It’s time to nail a canard. Even as the early counting trends were trickling in for the 2022 assembly elections, full-throttled slander again the farmers’ movement began. Those who never wanted the movement to exist in the first place got an opportunity to declare that it never existed for the farmers. Those who would like the government to turn a blind eye to the farmers grabbed this opportunity to conclude that the farmers’ movement was a big conceit, that it was a protest of the select few that had no wider traction. A powerful tale was spun by the powerful: The farmers’ movement had no impact on the elections in Uttar Pradesh, Punjab and Uttarakhand. The implication was clear – no one needs to bother about them.
Once the template was designed, all kinds of facts were marshalled to prove this point. The total rout of the Sanyukt Samaj Morcha, an outfit led by Balbir Singh Rajewal and many other farmer leaders from Punjab, was presented as evidence that the farmers did not care for the movement in its very heartland. The thrust of the media attack was, as expected, based on the Bharatiya Janata Party (BJP)’s victory in Uttar Pradesh. BJP’s clean sweep in the Lakhimpur Kheri district was used to argue that the incident did not matter. Data from the first phase of election was cited to prove that the BJP triumphed in the home of the Bharatiya Kisan Union and that even the Jats stayed with the BJP. It was claimed that the BJP trumped Rashtriya Lok Dal (RLD) in Rakesh Tikait’s own polling booth.
Like all canards, this claim is a mix of conceptual deceit, half-truths and total fabrication. Now that we have fine-grained data on the election results, we can put many of these lies to rest. We also have a nuanced post-poll survey based analysis of the verdict in The Hindu by the Lokniti-CSDS team. So, we don’t need to guess how the farmers reacted to the movement and how it affected their voting decision.
Evidence shows impact
First, the conceptual deceit. The entire propaganda is based on conflating two different claims. The first claim is that the farmers’ movement by itself did not succeed in ensuring the defeat of the BJP. That would be a reasonable and accurate reading of the verdict in the four states where the BJP came back to power. That would also be unsurprising. No movement by itself determines electoral outcomes. Movements only prepare the ground, maybe tilt it, but finally, political parties have to convert the popular sentiment into voting decisions. The farmers’ movement on its own did not and could not have ensured the defeat of the BJP. But that is very different from saying that the farmers’ movement had no impact on the farmers and their electoral choices and that it was not popular.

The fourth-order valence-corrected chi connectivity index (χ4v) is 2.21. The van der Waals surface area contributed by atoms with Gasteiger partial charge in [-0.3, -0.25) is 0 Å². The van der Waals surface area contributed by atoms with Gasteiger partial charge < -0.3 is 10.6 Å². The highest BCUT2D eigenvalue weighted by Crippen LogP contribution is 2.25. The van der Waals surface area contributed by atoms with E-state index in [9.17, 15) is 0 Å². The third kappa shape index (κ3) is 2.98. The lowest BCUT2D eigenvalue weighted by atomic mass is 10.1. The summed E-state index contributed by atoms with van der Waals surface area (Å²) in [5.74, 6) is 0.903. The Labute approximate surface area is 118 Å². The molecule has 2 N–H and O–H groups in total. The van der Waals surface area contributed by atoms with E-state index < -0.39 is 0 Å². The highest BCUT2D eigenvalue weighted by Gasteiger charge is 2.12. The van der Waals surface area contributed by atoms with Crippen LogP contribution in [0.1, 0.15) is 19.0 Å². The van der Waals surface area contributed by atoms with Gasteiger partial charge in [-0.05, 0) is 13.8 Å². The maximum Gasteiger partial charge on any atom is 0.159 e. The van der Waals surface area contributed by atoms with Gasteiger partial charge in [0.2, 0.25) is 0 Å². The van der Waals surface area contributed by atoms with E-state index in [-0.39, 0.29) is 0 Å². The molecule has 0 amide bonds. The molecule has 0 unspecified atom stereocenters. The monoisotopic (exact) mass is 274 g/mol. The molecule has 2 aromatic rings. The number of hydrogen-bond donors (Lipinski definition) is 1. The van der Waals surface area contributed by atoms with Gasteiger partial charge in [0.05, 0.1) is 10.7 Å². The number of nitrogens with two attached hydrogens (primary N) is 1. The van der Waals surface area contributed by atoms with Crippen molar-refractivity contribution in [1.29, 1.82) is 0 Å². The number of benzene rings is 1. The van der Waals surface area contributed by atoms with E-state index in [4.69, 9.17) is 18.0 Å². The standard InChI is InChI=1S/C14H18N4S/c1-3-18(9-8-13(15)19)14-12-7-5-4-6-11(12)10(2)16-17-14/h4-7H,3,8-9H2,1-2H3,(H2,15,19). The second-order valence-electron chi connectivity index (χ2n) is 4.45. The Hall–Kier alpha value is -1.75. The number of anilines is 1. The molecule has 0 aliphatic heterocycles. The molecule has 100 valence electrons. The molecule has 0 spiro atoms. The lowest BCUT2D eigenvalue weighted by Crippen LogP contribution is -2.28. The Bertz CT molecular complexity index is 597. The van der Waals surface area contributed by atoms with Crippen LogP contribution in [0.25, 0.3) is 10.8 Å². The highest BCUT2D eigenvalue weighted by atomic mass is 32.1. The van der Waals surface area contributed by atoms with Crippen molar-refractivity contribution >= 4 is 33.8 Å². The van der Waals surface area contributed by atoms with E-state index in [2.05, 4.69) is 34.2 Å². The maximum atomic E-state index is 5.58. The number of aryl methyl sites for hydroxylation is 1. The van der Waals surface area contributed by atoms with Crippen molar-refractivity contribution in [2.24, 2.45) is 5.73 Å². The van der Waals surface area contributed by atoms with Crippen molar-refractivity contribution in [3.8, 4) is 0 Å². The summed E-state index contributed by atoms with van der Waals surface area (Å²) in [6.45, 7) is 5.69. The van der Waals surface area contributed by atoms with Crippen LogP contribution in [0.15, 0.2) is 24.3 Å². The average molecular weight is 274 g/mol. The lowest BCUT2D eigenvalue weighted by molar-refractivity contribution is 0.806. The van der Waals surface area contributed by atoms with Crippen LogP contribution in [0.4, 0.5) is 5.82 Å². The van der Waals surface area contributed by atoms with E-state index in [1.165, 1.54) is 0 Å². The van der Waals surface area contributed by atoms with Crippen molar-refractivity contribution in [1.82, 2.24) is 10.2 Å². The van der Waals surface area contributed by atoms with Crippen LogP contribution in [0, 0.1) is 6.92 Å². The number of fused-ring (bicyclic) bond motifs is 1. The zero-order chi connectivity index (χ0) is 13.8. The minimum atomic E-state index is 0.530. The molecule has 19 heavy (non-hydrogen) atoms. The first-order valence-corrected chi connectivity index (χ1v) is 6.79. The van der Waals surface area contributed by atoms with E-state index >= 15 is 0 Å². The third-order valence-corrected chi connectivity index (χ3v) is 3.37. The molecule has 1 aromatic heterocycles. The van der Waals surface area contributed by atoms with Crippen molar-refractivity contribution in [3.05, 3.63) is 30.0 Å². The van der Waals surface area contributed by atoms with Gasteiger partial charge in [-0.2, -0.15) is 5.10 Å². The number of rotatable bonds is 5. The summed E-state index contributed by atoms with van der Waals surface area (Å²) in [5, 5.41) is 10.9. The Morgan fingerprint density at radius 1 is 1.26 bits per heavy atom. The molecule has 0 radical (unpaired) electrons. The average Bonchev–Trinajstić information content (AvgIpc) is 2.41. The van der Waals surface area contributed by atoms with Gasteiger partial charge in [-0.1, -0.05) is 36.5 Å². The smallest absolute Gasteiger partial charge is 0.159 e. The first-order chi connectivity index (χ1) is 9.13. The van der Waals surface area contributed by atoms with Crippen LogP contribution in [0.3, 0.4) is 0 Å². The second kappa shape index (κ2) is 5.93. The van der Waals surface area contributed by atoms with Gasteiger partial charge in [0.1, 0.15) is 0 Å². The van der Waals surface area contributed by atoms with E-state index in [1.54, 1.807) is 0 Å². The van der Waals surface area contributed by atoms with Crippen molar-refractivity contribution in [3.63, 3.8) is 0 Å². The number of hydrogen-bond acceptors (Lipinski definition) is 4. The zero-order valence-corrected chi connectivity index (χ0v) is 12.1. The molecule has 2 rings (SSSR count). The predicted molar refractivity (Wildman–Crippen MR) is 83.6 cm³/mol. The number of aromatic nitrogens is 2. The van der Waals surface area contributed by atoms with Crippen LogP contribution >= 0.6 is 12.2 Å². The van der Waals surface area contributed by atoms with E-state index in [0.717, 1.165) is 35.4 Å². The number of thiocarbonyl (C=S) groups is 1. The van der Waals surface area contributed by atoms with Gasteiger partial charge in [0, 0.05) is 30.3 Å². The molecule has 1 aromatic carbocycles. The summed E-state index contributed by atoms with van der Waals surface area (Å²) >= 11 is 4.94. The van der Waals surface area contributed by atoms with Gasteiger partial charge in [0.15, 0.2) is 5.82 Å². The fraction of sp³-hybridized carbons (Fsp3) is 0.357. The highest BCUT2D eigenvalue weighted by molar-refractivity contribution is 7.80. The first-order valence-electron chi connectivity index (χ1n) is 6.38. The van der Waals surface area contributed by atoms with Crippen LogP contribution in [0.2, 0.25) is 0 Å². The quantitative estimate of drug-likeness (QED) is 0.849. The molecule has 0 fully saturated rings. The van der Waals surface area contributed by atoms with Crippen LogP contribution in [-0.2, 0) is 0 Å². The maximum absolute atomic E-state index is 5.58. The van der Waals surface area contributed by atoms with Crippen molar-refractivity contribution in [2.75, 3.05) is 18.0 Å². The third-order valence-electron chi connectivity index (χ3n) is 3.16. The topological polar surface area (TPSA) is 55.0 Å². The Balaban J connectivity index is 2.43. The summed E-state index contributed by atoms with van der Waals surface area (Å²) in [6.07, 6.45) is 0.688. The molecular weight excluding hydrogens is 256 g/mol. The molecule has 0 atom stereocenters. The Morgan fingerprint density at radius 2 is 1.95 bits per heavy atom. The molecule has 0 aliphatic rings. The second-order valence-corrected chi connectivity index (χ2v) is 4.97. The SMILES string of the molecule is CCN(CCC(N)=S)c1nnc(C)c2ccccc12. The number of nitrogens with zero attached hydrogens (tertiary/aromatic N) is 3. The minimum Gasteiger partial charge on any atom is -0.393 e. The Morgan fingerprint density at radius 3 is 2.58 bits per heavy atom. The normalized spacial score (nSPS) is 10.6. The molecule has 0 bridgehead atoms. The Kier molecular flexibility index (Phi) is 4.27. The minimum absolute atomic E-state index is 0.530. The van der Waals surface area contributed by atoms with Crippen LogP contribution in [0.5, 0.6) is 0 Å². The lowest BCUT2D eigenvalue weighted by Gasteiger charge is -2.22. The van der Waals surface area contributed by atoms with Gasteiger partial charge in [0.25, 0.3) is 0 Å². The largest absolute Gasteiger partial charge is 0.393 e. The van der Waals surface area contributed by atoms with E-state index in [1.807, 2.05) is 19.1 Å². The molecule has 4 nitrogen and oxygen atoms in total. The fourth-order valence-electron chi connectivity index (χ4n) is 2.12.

Take Punjab first. The point is not that the impact of the farm movement was too little, but that it was too much. Anyone who knows anything about Punjab politics would tell you that the farmers’ movement was omnipresent in the state. If you wanted to stay relevant in politics, you had no option but to stand with the farmers. The opposition (AAP and Shiromani Akali Dal) supported it, the ruling party (Congress) had to support it too. Those who won the election swore by the movement, as did those who lost. The Lokniti-CSDS survey confirms that 84 per cent of Punjabi voters supported the farmers’ movement. The BJP, the only party to oppose the movement, was decimated.
As for the Sanyukt Samaj Morcha (SSM) and Samyukt Sangharsh Party (SSP), the two outfits floated on the eve of elections by farmer leaders Balbir Singh Rajewal and Gurnam Singh Chadhuni respectively, it would be a joke to view these parties as a measure of the strength of the farmers’ movement. The truth is that the Samyukt Kisan Morcha (SKM), the joint platform of the farmers’ movement, had disowned these political outfits the day these were formed. Their leaders were suspended from the Morcha. The fact is that not even one of the top farm unions of Punjab eventually supported these parties; some who initially declared support finally withdrew. These parties met the fate they were expected to.